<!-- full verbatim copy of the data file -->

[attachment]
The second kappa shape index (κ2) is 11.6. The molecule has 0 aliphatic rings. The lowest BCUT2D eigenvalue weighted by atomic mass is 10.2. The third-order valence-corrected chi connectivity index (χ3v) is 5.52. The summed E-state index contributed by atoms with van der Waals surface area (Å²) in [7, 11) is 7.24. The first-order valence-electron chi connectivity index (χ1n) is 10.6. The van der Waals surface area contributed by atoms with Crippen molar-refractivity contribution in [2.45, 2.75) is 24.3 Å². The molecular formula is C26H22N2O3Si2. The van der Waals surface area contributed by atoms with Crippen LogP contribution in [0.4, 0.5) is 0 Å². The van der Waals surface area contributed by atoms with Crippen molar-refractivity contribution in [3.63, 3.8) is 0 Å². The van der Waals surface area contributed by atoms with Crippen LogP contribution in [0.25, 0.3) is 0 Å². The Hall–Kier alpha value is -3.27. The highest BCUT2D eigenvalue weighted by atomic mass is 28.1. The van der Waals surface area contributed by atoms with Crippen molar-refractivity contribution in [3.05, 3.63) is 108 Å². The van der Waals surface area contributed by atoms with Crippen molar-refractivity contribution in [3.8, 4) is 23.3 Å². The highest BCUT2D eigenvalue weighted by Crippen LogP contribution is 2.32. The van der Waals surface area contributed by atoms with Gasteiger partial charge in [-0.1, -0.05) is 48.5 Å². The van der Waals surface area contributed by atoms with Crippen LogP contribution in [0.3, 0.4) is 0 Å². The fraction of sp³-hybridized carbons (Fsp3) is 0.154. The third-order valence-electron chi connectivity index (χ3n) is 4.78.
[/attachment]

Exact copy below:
The second kappa shape index (κ2) is 11.6. The molecule has 0 aliphatic rings. The lowest BCUT2D eigenvalue weighted by atomic mass is 10.2. The third-order valence-corrected chi connectivity index (χ3v) is 5.52. The summed E-state index contributed by atoms with van der Waals surface area (Å²) in [7, 11) is 7.24. The first-order valence-electron chi connectivity index (χ1n) is 10.6. The van der Waals surface area contributed by atoms with Crippen molar-refractivity contribution in [2.45, 2.75) is 24.3 Å². The molecular formula is C26H22N2O3Si2. The van der Waals surface area contributed by atoms with Crippen LogP contribution in [0.4, 0.5) is 0 Å². The van der Waals surface area contributed by atoms with Crippen molar-refractivity contribution in [3.63, 3.8) is 0 Å². The van der Waals surface area contributed by atoms with Crippen LogP contribution in [0.25, 0.3) is 0 Å². The Hall–Kier alpha value is -3.27. The highest BCUT2D eigenvalue weighted by atomic mass is 28.1. The van der Waals surface area contributed by atoms with Crippen molar-refractivity contribution in [3.05, 3.63) is 108 Å². The van der Waals surface area contributed by atoms with Crippen molar-refractivity contribution in [3.8, 4) is 23.3 Å². The highest BCUT2D eigenvalue weighted by Crippen LogP contribution is 2.32. The van der Waals surface area contributed by atoms with Gasteiger partial charge in [-0.1, -0.05) is 48.5 Å². The van der Waals surface area contributed by atoms with Crippen LogP contribution in [0.3, 0.4) is 0 Å². The fraction of sp³-hybridized carbons (Fsp3) is 0.154. The third-order valence-electron chi connectivity index (χ3n) is 4.78.